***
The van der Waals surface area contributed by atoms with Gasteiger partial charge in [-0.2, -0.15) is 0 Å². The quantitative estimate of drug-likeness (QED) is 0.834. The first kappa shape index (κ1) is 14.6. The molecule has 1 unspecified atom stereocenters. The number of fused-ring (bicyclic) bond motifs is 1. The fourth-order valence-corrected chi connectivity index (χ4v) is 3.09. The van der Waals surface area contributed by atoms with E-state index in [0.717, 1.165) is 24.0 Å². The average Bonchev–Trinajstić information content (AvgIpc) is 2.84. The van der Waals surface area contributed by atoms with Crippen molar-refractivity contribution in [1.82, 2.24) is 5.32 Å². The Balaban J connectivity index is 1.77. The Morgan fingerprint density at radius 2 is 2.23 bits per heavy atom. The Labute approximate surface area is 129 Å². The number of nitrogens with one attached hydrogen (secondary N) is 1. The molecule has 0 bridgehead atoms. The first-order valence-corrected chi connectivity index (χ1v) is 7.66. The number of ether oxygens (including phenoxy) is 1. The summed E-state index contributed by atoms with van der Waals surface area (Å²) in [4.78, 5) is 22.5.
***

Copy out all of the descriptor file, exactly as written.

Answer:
The van der Waals surface area contributed by atoms with Gasteiger partial charge in [-0.2, -0.15) is 0 Å². The quantitative estimate of drug-likeness (QED) is 0.834. The first kappa shape index (κ1) is 14.6. The molecule has 1 unspecified atom stereocenters. The number of fused-ring (bicyclic) bond motifs is 1. The fourth-order valence-corrected chi connectivity index (χ4v) is 3.09. The van der Waals surface area contributed by atoms with E-state index in [0.717, 1.165) is 24.0 Å². The average Bonchev–Trinajstić information content (AvgIpc) is 2.84. The van der Waals surface area contributed by atoms with Crippen molar-refractivity contribution in [1.82, 2.24) is 5.32 Å². The Balaban J connectivity index is 1.77. The Morgan fingerprint density at radius 2 is 2.23 bits per heavy atom. The Labute approximate surface area is 129 Å². The number of nitrogens with one attached hydrogen (secondary N) is 1. The molecule has 0 bridgehead atoms. The first-order valence-corrected chi connectivity index (χ1v) is 7.66. The number of ether oxygens (including phenoxy) is 1. The summed E-state index contributed by atoms with van der Waals surface area (Å²) in [4.78, 5) is 22.5.